While hospital staff and provincial government officials are at pains to point out that it is a hospital, the wards resemble a prison with bleak buildings, body searches of visitors, sounds of clanging steel gates and burly security guards.
Staff are also quick to point out that the stark rooms accommodating some of South Africa’s most violent criminals ‘ mostly murderers and rapists ‘ are a huge improvement to the previously overcrowded and filthy wards.
The Western Cape Health Department has spent money on painting the buildings, improving security to protect staff, revamping the bathrooms and installing heating systems. This is all an interim measure as a new ‘forensic village’ will be built nearby in the next few years.
Ward 20 currently holds 50 patients of which 35 are state patients while 15 are on trial and have been referred by the courts for observation.
‘They (the state patients) are kept here because they are not the nicest people you would want to meet,’ says Valkenberg psychiatrist Dr Larissa Panieri-Peter.
Because of the small number of beds (determined by the number of available staff), prisoners referred by the courts for observation have to wait 12 months for a bed.
There are currently 100 people on the waiting list. The new hospital, which will be completed by 2010 will have 60 observation beds.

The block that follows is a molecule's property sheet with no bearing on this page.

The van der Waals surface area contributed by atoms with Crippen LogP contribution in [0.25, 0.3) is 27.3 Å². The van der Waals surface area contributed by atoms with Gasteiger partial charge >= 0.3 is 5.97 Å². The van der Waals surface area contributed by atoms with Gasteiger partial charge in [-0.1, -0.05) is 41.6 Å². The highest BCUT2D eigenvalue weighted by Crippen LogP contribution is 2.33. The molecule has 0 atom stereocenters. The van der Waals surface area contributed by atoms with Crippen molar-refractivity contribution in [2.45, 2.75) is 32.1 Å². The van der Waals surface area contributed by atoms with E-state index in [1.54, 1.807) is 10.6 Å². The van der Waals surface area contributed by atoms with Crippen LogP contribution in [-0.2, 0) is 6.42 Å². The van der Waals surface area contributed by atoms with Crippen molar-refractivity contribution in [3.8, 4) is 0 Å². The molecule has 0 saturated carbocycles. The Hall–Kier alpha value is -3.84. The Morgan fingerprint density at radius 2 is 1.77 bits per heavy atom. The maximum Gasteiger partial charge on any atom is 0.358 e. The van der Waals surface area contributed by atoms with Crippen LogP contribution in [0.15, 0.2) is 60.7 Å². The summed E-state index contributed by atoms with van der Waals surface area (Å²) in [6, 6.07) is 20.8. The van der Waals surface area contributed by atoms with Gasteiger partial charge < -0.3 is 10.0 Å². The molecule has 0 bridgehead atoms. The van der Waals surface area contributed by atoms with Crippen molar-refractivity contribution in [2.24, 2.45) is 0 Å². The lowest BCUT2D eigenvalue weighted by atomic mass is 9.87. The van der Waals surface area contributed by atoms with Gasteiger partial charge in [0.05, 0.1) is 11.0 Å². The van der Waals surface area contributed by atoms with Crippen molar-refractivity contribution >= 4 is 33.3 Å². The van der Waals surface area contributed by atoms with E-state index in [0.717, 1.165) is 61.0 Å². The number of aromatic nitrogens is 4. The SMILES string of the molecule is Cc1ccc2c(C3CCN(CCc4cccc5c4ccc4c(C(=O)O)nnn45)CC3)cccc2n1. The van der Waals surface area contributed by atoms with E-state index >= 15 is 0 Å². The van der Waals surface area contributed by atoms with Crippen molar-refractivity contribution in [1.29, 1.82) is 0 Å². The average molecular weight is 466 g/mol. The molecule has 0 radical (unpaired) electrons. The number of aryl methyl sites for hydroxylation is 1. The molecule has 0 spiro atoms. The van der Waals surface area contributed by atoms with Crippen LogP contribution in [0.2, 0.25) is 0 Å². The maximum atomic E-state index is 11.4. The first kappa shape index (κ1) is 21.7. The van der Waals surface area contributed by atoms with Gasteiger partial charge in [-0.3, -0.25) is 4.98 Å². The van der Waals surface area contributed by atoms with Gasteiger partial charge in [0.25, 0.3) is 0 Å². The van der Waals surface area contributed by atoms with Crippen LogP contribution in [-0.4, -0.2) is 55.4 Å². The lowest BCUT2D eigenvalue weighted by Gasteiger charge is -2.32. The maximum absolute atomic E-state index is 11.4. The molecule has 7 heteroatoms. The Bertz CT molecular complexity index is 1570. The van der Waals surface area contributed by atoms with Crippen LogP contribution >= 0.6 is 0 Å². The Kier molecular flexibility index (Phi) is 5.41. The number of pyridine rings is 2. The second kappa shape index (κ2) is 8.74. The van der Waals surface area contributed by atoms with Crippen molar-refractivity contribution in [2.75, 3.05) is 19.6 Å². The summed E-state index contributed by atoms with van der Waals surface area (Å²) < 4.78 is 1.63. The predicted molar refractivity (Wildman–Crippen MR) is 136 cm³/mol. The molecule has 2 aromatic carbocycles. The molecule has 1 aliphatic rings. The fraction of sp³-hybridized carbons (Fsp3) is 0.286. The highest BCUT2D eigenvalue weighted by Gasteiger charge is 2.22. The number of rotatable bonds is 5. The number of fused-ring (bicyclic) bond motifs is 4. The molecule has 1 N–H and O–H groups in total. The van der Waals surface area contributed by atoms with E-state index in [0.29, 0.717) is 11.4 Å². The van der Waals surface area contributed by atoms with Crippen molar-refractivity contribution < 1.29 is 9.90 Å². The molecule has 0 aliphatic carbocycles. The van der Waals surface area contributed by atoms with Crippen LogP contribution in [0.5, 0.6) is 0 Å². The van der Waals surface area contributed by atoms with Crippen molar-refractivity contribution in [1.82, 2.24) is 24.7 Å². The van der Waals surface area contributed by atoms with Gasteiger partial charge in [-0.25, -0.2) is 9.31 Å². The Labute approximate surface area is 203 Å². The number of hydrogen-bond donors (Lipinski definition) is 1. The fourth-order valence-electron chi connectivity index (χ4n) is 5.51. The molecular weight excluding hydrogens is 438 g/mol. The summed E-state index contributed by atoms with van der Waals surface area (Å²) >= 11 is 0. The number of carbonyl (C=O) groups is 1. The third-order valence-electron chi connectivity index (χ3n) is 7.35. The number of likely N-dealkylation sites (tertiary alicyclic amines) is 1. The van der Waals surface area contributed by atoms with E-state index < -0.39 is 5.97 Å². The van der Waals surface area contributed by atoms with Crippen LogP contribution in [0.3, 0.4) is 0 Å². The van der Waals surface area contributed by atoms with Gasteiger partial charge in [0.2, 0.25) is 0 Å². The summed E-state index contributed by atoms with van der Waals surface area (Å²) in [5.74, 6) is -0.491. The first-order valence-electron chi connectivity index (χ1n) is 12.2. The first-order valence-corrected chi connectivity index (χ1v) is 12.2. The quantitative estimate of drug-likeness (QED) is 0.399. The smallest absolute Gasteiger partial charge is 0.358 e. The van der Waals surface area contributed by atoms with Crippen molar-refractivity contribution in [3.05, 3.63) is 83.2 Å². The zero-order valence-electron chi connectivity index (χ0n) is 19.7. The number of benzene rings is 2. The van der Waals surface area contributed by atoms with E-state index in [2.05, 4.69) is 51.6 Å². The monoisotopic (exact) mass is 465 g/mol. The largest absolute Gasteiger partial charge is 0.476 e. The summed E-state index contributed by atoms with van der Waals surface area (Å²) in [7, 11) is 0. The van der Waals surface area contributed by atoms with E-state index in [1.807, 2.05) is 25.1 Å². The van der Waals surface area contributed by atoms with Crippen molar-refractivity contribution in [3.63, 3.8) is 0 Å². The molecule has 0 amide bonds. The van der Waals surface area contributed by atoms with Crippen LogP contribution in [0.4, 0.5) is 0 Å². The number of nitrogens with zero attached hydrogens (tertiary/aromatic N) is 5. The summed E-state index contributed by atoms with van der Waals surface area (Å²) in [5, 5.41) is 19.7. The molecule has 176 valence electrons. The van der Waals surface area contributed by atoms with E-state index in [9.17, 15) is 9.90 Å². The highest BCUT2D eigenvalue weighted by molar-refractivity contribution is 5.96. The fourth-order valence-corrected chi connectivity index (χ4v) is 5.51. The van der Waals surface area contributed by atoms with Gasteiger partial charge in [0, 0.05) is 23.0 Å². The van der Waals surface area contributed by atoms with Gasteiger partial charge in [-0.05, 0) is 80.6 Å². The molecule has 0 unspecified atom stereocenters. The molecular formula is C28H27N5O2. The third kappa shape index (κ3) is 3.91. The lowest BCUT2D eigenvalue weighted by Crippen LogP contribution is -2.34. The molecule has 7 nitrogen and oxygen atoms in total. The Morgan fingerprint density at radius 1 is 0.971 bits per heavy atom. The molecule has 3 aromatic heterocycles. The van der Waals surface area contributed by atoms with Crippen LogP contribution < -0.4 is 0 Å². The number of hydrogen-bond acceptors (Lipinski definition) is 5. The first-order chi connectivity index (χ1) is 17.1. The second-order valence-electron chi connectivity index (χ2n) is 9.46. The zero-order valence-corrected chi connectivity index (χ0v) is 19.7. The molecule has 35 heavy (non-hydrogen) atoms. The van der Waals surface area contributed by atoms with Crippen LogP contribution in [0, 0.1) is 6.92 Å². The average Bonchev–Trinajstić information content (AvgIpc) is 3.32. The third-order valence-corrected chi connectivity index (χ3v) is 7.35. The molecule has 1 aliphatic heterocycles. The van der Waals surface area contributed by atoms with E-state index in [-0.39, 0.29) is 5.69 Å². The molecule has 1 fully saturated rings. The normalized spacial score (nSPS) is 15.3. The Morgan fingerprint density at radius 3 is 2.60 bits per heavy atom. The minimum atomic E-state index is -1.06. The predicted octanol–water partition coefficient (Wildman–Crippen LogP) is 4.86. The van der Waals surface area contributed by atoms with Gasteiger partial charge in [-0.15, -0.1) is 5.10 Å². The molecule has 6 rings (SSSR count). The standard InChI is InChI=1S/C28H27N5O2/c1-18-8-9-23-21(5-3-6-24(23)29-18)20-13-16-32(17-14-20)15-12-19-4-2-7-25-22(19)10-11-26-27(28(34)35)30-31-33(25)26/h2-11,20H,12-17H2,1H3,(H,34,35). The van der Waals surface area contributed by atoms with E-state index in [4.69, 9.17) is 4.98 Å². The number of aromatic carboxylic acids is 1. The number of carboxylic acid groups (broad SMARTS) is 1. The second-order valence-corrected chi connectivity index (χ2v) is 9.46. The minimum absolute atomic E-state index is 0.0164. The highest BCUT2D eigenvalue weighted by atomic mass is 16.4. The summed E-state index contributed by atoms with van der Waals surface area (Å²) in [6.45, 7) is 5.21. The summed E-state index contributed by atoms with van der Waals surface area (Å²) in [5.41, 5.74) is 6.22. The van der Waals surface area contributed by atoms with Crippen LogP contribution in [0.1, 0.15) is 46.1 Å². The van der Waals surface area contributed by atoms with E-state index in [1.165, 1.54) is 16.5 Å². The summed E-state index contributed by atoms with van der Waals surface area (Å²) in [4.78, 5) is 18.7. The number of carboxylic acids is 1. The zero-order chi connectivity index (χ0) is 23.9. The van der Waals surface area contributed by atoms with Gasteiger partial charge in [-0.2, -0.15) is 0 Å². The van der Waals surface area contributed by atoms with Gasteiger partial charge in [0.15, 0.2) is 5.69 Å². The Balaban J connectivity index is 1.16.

Referred patients are observed for a maximum of 30 days and a report is submitted to court, stating whether the person is fit to stand trial ‘ 30 percent of referrals are assessed as not able to face the justice system.
Ward 20 was constructed around a paved courtyard where most of the men lie stretched out sleeping in the sun. One or two men pace up and down while there is a room where voluntary occupational therapy takes place.
Panieri-Peter conceded that the bleak conditions are far from ideal, but considerably better than before the renovations took place.
Staff shortages are a constant problem with two professional nurses, three assistant nurses and one staff nurse on a shift to care for the 50 patients.
Panieri-Peter points out that ‘a very specific person’ is required to work in Valkenberg and that it is not easy to attract staff to Valkenberg..
‘You need high quality nursing staff,’ she adds.